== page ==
“Caleb is the ‘I’m a starter’ guy. … He calls people out, he challenges his team to do better, because he’s that guy. When he couldn’t play, mentally, that was a challenge.”

But then the right tackle job came open, and everyone who knows Caleb figured he would step up. He’s never shied away from a challenge.

Caleb played little league football in Warren Township, which should have landed him at a football powerhouse, Warren Central. His sister, Brianna Jones, a 6-1 basketball player, went to Warren. If he wanted every advantage, he would have taken his football body and become another link in the Warrior dynasty.

But Caleb instead chose a high school that hadn’t won a game the previous year. At Lawrence North, he was putting his faith in a former Hoosier lineman, coach Patrick Mallory. As would be the case when Caleb chose a college, he decided he wanted to be a part of building a winner rather than inheriting one.

The Wildcats won just one game in Caleb’s first two years. By the time he was a senior, Lawrence North pulled out a 4-6 season, including a win over the eventual state champs, Carmel, and a three-point overtime loss to parochial power Cathedral in the postseason opener.

Through wins and losses, he played every down. Possibly through a concussion. Darice just remembers Caleb getting sick on a car ride home from one game, wondering how she was going to carry a 300-plus-pound boy to his bed.

Sitting has been a test. Sharpening the mental discipline to control his weight, that was another. When his opportunity to break into the IU front five arrived this past offseason, he just had to seize it.

“Next man up, it’s your turn,” James said. “It kind of clicked with him.”

So as they sat in the stands at Lucas Oil Stadium last weekend, James and Darice had their eyes trained on No. 77 as he came out of the tunnel. The linemen were the last to take the field, introduced by strength coach Rick Danison, who cupped his hands around his mouth and screamed, “We have the meats, baby! I have some meat for yah!”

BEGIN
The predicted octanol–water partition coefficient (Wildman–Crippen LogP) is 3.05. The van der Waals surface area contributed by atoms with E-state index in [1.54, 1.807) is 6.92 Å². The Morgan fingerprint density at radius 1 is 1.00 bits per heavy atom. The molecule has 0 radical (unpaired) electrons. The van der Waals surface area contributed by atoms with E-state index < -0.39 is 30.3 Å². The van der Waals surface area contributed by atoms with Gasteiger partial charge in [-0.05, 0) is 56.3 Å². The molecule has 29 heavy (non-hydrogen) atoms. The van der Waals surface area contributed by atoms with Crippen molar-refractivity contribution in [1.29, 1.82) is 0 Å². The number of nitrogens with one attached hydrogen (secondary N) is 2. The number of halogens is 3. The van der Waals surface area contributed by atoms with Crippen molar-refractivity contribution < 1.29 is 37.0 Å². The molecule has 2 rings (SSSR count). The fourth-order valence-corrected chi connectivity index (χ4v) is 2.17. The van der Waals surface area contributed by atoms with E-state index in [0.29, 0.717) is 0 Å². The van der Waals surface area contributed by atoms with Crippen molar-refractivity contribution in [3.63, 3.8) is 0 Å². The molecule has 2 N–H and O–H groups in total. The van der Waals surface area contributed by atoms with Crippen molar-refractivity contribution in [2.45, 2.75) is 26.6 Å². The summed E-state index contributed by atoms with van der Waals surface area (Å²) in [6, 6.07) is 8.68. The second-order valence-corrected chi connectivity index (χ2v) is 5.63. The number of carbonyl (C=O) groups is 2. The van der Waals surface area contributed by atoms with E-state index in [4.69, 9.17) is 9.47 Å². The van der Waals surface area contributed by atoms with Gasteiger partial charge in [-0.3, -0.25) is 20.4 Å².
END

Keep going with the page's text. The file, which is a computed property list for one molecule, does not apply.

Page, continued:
Caleb, standing farthest to his right, was by far the meatiest. He was reaching 7 feet into the air as he bounced off the turf, swinging his arms and slapping hands with his teammates.

On the field, he put all 355 pounds into action. He blasted a 290-pound freshman three yards backward, paving the way for Stevie Scott’s touchdown run to open the third quarter. He used his long arms to keep pass-rushers at bay, holding down the blindside for lefty quarterback Michael Penix Jr.

It was a welcome sight for Michael Sr., who found Caleb’s family after the game.

“Your guy needs to protect my son,” the QB’s dad said.

“Oh yeah, he’s good,” the tackle’s crew answered. “We’ll take care of him.”

The conversation was light postgame. There was just so much more to talk about with Caleb back in the lineup. But something did weigh on Caleb.

It was his 355 pounds bearing down on his right foot, which was wrapped in a white size-16 shoe. His red 18 burst in the first half.

Big people problems.

“Well, they’ve now had this experience. Now they’ll know to keep two pairs of shoes on deck whenever you play,” Darice said.

“I’m sure he was happy to get that shoe off.”


  1. If he avoids serious injury and continues to work on his weight and conditioning, he has a great future ahead of him. And I dare say that his Dad keeps him focused by repeating that great quote when necessary. I want to see him dominate Big Ten defenders.

  2. I have been following Caleb’s story since he was a soph in HS. He has had a good upbringing and if he stays on track could be a special player. He impressed IU coaches with his feet early on needing to work on his conditioning to gain a starting job.

  3. My comment got posted before I finished.

    He can be a real bonus for IU with the size and talent he has. As a team you don’t get players his size or with his family support very often.

  4. If he avoids serious injuries, I expect we’ll see him playing in the NFL in a few years. You can’t coach size, and this young man’s character appears to be even bigger.